Hagel pressures Congress to reverse defense budget cuts

Defense Secretary Chuck HagelChuck HagelCreating a future for vets in DC Republicans back Clinton, but will she put them in Pentagon? There's still time for another third-party option MORE pressured Congress Wednesday to reverse the Pentagon's deep budget cuts, saying the cuts put soldiers' lives at risk at a time of growing threats. 

"Going forward, whether we can keep our soldiers ready in the future will depend on Congress's partnership in providing the resources to fund the training our soldiers need," Hagel said at the Association of the United States Army. 

Hagel said although 150,000 soldiers were no longer deployed to Iraq and Afghanistan, about just as many are deployed or stationed around the world, to combat the spread of Ebola, reassure allies in Eastern Europe, and train Kurdish and Iraqi forces in the fight against the Islamic State in Iraq and Syria (ISIS). 

"The world is becoming more volatile, less predictable, and in many ways, more threatening. At the same time, our defense budgets are declining," he said. 

Cuts of $500 billion over a decade to the Pentagon's budget began last year after lawmakers failed to agree on closing the federal budget deficit. That set off the automatic "sequestration" spending cuts and added to already-scheduled defense cuts of $500 billion over the next 10 years.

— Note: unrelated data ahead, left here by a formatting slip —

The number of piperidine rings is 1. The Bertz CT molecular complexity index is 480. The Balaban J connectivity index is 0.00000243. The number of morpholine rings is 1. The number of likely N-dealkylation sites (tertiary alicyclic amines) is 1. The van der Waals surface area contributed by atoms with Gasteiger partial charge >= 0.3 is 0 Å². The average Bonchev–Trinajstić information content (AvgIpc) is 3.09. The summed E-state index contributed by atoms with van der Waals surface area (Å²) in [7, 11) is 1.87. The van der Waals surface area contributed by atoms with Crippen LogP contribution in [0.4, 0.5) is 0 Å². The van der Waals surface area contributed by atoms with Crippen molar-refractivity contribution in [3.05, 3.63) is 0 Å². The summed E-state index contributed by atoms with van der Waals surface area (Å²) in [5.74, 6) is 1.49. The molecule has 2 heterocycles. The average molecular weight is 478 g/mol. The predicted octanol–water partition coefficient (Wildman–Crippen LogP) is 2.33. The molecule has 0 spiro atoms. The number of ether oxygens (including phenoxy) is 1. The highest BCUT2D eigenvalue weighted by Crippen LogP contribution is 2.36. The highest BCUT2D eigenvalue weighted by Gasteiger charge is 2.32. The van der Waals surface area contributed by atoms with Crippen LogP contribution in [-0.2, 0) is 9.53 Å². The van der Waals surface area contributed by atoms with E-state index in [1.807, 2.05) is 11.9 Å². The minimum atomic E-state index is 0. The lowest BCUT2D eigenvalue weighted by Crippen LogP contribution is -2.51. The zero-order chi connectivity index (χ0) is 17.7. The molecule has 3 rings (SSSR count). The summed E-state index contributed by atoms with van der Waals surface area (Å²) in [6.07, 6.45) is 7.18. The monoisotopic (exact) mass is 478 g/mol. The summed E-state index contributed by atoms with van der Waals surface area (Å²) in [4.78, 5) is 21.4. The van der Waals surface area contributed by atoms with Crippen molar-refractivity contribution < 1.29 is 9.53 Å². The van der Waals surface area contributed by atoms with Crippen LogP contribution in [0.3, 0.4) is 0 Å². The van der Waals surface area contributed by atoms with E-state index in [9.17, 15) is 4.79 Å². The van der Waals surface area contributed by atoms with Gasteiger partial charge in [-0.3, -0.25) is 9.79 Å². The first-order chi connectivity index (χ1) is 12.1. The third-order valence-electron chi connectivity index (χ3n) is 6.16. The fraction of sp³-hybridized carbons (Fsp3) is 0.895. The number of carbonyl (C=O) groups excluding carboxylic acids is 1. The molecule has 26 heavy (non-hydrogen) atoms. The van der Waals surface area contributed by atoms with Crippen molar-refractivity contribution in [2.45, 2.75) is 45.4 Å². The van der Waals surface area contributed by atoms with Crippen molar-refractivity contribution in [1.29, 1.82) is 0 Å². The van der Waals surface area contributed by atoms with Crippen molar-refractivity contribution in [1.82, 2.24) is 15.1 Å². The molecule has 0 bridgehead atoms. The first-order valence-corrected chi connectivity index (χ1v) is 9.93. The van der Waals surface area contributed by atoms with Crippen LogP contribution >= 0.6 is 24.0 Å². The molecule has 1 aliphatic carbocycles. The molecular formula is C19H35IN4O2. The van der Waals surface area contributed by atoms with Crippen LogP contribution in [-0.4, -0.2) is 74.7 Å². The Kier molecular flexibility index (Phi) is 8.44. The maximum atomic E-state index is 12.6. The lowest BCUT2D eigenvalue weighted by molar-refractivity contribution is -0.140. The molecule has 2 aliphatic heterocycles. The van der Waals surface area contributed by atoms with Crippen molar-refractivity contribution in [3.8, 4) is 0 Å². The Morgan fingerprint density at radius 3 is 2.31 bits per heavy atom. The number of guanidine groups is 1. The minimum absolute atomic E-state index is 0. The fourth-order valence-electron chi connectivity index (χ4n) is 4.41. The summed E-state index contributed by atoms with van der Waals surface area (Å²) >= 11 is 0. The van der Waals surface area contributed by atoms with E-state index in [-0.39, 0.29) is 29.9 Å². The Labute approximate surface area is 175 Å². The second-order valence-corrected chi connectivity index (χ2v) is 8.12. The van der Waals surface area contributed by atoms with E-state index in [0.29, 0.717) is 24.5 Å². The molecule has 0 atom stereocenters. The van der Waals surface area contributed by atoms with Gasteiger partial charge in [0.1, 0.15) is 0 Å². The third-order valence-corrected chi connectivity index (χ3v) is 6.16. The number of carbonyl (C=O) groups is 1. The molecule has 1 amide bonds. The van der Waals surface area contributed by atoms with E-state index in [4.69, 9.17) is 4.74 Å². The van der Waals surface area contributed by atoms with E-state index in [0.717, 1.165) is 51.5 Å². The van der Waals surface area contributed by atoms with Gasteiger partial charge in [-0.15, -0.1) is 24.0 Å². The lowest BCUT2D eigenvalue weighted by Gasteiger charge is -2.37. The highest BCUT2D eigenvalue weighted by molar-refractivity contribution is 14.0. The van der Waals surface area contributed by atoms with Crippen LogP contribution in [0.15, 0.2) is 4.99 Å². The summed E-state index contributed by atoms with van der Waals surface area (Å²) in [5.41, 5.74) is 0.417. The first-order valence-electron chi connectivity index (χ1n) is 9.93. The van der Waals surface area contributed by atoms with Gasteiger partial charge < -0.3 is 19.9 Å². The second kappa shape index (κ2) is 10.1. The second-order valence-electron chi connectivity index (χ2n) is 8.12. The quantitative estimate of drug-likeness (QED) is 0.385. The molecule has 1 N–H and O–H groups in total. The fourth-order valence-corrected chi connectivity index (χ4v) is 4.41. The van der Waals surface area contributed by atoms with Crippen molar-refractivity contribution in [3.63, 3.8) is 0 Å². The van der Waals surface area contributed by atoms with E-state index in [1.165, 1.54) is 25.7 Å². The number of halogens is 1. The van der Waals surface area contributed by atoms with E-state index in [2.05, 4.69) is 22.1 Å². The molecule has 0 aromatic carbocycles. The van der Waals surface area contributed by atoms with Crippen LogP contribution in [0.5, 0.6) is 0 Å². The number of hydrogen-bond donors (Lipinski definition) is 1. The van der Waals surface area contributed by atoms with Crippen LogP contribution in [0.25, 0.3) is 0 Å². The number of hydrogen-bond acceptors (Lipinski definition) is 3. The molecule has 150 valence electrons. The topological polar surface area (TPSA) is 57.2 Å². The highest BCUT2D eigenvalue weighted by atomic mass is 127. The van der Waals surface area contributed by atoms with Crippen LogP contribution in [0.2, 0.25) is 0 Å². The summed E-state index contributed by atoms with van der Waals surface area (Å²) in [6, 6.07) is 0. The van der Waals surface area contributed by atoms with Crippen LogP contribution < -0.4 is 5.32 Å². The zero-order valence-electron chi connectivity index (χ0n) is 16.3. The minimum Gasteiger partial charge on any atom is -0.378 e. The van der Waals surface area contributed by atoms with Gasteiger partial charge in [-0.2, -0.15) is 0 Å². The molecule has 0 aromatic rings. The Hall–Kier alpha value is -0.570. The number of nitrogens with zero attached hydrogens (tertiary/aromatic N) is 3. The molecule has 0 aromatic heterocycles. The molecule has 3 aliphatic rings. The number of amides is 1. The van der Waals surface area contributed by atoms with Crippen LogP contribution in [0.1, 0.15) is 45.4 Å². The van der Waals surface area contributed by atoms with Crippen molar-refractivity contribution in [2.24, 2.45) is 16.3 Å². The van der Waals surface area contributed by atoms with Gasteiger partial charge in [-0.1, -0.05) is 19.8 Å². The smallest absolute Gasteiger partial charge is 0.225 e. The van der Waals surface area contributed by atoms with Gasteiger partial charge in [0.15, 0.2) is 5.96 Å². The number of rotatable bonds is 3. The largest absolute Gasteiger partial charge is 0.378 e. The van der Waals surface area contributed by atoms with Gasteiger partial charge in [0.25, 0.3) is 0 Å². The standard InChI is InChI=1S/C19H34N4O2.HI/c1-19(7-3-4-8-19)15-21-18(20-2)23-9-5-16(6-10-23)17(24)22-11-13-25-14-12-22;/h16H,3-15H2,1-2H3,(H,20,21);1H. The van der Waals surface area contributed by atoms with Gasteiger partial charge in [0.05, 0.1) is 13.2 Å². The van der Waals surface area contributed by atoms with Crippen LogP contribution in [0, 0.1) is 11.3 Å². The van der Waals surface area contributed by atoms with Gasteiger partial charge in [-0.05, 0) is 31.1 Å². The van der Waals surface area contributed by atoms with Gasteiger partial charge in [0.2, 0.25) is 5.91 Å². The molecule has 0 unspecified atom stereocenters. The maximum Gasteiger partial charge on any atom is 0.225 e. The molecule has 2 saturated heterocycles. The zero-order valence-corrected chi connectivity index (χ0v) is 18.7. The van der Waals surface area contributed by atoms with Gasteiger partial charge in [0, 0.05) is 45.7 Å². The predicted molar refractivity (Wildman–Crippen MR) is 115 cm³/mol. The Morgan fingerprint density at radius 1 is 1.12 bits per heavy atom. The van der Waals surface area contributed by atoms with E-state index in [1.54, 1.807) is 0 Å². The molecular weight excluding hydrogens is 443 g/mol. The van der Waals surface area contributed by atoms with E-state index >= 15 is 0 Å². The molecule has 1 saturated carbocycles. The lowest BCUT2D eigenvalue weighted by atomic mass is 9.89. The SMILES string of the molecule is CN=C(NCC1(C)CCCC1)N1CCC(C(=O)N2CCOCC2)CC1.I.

The cuts forced the Army to scale back to two ready combat brigades, Hagel said. 

While 12 of 37 Army combat brigades are now trained at the highest level of combat readiness, "it falls short of what I believe is sufficient to defend our nation and our allies with minimum risk," he said. 

Hagel said the Pentagon would face a shortfall of $70 billion over the next five years if Congress does not reverse the cuts.

Lawmakers reduced the cuts some in 2014 and 2015, but the sequester is slated to return next October. 

"If Congress does not act, it will return in 2016, stunting and reversing the Army's readiness, just as we've have begun to recover and requiring even more dramatic reductions in force structure," he said.